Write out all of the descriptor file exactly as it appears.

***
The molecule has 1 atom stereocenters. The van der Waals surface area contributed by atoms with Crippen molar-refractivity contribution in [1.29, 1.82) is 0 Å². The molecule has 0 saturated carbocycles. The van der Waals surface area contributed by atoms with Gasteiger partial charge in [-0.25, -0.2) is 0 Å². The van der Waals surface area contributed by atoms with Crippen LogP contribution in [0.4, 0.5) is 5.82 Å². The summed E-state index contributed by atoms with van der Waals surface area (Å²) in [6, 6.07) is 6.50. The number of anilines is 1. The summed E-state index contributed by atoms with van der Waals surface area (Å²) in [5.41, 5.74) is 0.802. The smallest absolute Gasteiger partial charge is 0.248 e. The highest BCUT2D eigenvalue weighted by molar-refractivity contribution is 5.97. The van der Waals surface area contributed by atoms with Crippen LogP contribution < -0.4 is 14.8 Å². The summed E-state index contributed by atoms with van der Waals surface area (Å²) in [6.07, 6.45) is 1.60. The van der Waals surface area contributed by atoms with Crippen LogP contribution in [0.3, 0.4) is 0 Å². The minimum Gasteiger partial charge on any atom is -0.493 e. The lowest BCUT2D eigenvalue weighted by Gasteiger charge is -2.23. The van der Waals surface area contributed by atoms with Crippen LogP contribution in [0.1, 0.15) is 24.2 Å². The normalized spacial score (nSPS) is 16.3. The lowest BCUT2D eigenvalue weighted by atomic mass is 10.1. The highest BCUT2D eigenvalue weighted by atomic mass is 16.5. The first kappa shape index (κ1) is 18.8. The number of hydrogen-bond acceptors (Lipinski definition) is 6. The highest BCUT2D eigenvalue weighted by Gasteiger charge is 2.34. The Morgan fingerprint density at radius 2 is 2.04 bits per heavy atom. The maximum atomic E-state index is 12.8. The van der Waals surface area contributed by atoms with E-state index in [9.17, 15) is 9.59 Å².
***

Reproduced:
The molecule has 1 atom stereocenters. The van der Waals surface area contributed by atoms with Crippen molar-refractivity contribution in [1.29, 1.82) is 0 Å². The molecule has 0 saturated carbocycles. The van der Waals surface area contributed by atoms with Gasteiger partial charge in [-0.25, -0.2) is 0 Å². The van der Waals surface area contributed by atoms with Crippen LogP contribution in [0.4, 0.5) is 5.82 Å². The summed E-state index contributed by atoms with van der Waals surface area (Å²) in [6, 6.07) is 6.50. The number of anilines is 1. The summed E-state index contributed by atoms with van der Waals surface area (Å²) in [5.41, 5.74) is 0.802. The smallest absolute Gasteiger partial charge is 0.248 e. The highest BCUT2D eigenvalue weighted by molar-refractivity contribution is 5.97. The van der Waals surface area contributed by atoms with Crippen LogP contribution < -0.4 is 14.8 Å². The summed E-state index contributed by atoms with van der Waals surface area (Å²) in [6.07, 6.45) is 1.60. The van der Waals surface area contributed by atoms with Crippen LogP contribution in [0.3, 0.4) is 0 Å². The minimum Gasteiger partial charge on any atom is -0.493 e. The lowest BCUT2D eigenvalue weighted by Gasteiger charge is -2.23. The van der Waals surface area contributed by atoms with Crippen LogP contribution in [0.1, 0.15) is 24.2 Å². The normalized spacial score (nSPS) is 16.3. The lowest BCUT2D eigenvalue weighted by atomic mass is 10.1. The highest BCUT2D eigenvalue weighted by atomic mass is 16.5. The first kappa shape index (κ1) is 18.8. The number of hydrogen-bond acceptors (Lipinski definition) is 6. The highest BCUT2D eigenvalue weighted by Gasteiger charge is 2.34. The Morgan fingerprint density at radius 2 is 2.04 bits per heavy atom. The maximum atomic E-state index is 12.8. The van der Waals surface area contributed by atoms with E-state index in [9.17, 15) is 9.59 Å².